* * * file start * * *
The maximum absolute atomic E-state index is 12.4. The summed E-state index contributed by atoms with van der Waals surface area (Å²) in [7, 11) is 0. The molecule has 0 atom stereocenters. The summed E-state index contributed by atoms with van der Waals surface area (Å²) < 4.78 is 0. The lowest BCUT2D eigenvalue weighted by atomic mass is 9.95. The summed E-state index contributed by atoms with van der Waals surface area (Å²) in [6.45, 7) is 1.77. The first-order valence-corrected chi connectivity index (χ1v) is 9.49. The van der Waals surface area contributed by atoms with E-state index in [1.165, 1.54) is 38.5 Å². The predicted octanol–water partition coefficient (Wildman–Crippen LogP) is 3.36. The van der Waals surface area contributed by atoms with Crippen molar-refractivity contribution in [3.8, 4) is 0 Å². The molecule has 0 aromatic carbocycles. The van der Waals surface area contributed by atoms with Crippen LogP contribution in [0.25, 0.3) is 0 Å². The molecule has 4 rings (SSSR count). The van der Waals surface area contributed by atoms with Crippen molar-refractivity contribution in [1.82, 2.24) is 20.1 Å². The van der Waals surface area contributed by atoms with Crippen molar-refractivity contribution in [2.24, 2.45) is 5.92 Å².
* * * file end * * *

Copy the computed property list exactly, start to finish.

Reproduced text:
The maximum absolute atomic E-state index is 12.4. The summed E-state index contributed by atoms with van der Waals surface area (Å²) in [7, 11) is 0. The molecule has 0 atom stereocenters. The summed E-state index contributed by atoms with van der Waals surface area (Å²) < 4.78 is 0. The lowest BCUT2D eigenvalue weighted by atomic mass is 9.95. The summed E-state index contributed by atoms with van der Waals surface area (Å²) in [6.45, 7) is 1.77. The first-order valence-corrected chi connectivity index (χ1v) is 9.49. The van der Waals surface area contributed by atoms with E-state index in [1.165, 1.54) is 38.5 Å². The predicted octanol–water partition coefficient (Wildman–Crippen LogP) is 3.36. The van der Waals surface area contributed by atoms with Crippen molar-refractivity contribution in [3.8, 4) is 0 Å². The molecule has 0 aromatic carbocycles. The van der Waals surface area contributed by atoms with Crippen LogP contribution in [0.25, 0.3) is 0 Å². The molecule has 4 rings (SSSR count). The van der Waals surface area contributed by atoms with Crippen molar-refractivity contribution in [1.82, 2.24) is 20.1 Å². The van der Waals surface area contributed by atoms with Crippen molar-refractivity contribution in [2.24, 2.45) is 5.92 Å².